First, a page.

The Spectrometer Teclescope for Imaging X-rays (STIX) includes an Imager (left) and Detector Module (right) (Photo: FHNW)
The STIX Instrument
Spectrometer Telescope for Imaging X-rays (STIX)
Art of Technology was awarded a contract by the European Space Agency (ESA) for the design, development, production and supply of the Detector Electronics Module (DEM) used in the STIX instrument, a Swiss experiment, funded by the Swiss Space Office and one of ten instruments on-board the Solar Orbiter.
Launched from the Kennedy Space Center in Cape Canaveral on 10th February 2020, Solar Orbiter will travel to within 45 million km of the Sun (¼ of the distance between the Earth and the Sun, closer than any other spacecraft to date allowing a portion of the surface to be observed for longer periods of time without interruption. The Solar Orbiter mission will address the central questions of helio-physics, i.e. how does the Sun create and control the heliosphere?
Developed and built under the leadership of the University of Applied Sciences Northwestern (FHNW), the STIX instrument will provide observations of the sun with unprecedented sharpness and direct measurements of solar winds and charged particles close to their point of origin. The new orbit will allow study of the far side of the Sun that cannot be seen from Earth… and for the first time, the polar regions.
STIX will contribute to understanding the mechanisms behind the acceleration of electrons at the Sun and their transport into the interplanetary space. STIX will also play a key role in linking remote-sensing and in-situ observations on Solar Orbiter with imaging spectroscopy of solar thermal and non-thermal X-ray emissions providing quantitative information on the timing, location, intensity and spectra of accelerated electrons as well as of high temperature thermal plasmas, which are mostly associated with flares or micro-flares in the solar corona and chromosphere.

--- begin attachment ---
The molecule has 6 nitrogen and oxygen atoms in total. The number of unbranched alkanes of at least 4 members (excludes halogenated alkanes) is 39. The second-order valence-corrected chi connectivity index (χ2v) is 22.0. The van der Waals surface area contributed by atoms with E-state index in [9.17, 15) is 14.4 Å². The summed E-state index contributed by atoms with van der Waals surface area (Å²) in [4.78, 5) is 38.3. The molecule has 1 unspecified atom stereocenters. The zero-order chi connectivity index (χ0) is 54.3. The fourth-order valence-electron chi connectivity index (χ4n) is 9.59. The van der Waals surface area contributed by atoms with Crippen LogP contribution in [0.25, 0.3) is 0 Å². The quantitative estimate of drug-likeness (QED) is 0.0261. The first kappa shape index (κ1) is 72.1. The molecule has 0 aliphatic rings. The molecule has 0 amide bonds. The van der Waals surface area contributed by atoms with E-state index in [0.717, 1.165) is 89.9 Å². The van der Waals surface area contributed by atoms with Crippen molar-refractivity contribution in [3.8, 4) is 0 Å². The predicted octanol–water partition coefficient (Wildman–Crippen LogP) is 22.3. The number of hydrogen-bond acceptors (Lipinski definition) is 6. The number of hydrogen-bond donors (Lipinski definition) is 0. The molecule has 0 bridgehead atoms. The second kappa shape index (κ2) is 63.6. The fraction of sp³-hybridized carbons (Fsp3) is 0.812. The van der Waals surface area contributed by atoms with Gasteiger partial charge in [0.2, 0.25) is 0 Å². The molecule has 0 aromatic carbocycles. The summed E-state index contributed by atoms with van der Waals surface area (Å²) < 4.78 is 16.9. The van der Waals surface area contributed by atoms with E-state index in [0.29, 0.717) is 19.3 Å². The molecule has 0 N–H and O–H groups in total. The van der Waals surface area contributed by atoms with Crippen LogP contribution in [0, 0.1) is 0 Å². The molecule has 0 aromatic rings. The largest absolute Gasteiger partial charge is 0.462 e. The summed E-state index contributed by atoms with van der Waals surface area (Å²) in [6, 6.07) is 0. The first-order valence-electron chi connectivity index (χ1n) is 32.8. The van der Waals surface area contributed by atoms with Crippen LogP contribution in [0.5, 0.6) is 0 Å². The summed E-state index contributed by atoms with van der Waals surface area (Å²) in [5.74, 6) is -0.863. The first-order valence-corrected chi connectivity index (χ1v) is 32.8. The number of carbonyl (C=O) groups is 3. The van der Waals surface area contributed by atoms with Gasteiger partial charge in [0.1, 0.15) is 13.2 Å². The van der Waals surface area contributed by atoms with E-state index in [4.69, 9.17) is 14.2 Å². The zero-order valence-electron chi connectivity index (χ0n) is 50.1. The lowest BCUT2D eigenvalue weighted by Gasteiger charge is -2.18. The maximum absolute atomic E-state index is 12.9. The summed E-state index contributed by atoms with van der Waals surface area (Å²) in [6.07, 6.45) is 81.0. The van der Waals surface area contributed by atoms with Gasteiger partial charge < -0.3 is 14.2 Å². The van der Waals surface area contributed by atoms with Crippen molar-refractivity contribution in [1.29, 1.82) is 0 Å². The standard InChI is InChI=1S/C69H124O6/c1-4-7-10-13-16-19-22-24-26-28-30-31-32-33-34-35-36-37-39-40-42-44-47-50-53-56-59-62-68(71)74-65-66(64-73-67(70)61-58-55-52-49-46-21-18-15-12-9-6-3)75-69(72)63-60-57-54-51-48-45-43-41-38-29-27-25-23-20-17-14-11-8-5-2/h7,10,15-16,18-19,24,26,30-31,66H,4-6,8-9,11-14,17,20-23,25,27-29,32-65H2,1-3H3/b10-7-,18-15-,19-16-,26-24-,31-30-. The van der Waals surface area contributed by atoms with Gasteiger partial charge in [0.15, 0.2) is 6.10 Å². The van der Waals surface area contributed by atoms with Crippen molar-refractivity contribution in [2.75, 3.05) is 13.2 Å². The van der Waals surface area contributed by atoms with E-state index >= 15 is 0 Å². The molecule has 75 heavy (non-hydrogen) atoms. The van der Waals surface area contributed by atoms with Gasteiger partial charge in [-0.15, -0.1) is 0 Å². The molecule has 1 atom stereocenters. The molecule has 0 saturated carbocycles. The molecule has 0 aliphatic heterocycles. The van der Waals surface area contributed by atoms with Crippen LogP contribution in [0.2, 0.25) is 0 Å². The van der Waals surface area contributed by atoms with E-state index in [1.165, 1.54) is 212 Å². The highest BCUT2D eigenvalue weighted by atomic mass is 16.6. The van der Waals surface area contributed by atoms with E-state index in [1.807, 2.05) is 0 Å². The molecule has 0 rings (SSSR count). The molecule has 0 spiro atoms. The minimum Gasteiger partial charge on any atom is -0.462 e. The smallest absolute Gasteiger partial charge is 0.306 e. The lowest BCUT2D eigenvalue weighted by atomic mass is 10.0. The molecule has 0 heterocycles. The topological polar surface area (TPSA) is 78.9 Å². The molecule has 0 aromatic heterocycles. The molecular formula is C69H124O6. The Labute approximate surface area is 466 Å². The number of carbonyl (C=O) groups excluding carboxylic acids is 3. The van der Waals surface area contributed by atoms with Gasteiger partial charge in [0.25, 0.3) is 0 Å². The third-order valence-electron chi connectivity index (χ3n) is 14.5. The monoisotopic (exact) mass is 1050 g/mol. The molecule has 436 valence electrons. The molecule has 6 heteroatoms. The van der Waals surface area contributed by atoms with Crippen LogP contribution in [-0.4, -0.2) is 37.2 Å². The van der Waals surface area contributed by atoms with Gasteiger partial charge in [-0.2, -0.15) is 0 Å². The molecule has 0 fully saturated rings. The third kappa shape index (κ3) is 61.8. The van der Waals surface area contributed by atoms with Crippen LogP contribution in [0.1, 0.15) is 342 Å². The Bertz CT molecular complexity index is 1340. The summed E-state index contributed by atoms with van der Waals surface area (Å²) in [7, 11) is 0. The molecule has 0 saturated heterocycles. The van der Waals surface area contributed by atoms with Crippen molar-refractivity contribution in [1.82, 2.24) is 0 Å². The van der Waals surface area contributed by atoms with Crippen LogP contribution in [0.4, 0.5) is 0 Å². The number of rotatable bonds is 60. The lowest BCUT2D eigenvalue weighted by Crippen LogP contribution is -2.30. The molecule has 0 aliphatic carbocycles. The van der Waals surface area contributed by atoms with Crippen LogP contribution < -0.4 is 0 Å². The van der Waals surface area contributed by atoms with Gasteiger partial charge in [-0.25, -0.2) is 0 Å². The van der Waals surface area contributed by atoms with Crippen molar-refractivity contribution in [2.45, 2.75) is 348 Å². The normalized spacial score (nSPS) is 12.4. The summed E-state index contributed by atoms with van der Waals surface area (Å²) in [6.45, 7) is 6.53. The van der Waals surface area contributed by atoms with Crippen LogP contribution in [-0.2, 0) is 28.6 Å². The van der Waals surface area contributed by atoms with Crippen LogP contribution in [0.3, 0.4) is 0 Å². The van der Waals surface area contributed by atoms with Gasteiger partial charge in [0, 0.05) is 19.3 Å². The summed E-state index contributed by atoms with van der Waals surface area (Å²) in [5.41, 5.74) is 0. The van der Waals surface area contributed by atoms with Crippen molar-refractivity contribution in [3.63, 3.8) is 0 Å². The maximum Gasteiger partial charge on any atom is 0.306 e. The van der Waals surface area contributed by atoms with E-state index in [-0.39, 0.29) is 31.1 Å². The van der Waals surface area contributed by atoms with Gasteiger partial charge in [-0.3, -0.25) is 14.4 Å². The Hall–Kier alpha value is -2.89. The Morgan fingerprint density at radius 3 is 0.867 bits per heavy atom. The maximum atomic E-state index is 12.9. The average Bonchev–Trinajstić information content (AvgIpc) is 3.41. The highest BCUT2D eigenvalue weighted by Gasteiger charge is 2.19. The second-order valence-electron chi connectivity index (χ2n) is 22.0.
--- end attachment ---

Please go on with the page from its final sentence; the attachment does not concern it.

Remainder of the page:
The STIX instrument is divided into three subsystems operating in two different thermal environments: Feedthrough with two X-ray windows, Grids with aspect system and the Detector Electronics Module (DEM). The Grids and DEM are located inside the spacecraft, while the feedthrough is surrounded by the heat-shield and one of the windows is directly exposed to the Sun. The spacecraft interior temperature is kept at +50°C and -20°C in hot and cold operational modes respectively, while the CdTe detectors located inside the DEM are kept at around -20°C by a cold element provided by the spacecraft.
Detector Electronics Module (DEM)
Optical Alignment of the Detector Electronics (DeE-Q1)
Detector Electronics Module (DEM)
Customer: European Space Agency (ESA)
The Detector Electronics Module includes cold electronics with 32 detectors (aligned behind each collimator of the imager to perform photon-counting and spectroscopy in the hard X-ray range, as well as analogue buffers, filters and temperature sensors) connected to a cold element at −20°C, and warm front-end electronics (including analogue-to-digital converters, voltage regulators, test pulse generator, filters) possibly at +50°C.
The Instrument Data Processing Unit (IDPU) includes Power Supply Units (PSU), FPGAs to control the Detectors (configuration and event readout) and all ADC (for aspect system photodiode, temperature and photon energy signal encoding) as well as flight application software for scientific data processing and Space-wire communication with the spacecraft.
|Design, development, production, integration and test of||System design support|
|Support instrument integration and testing||Electronic Ground Support Equipment (EGSE)|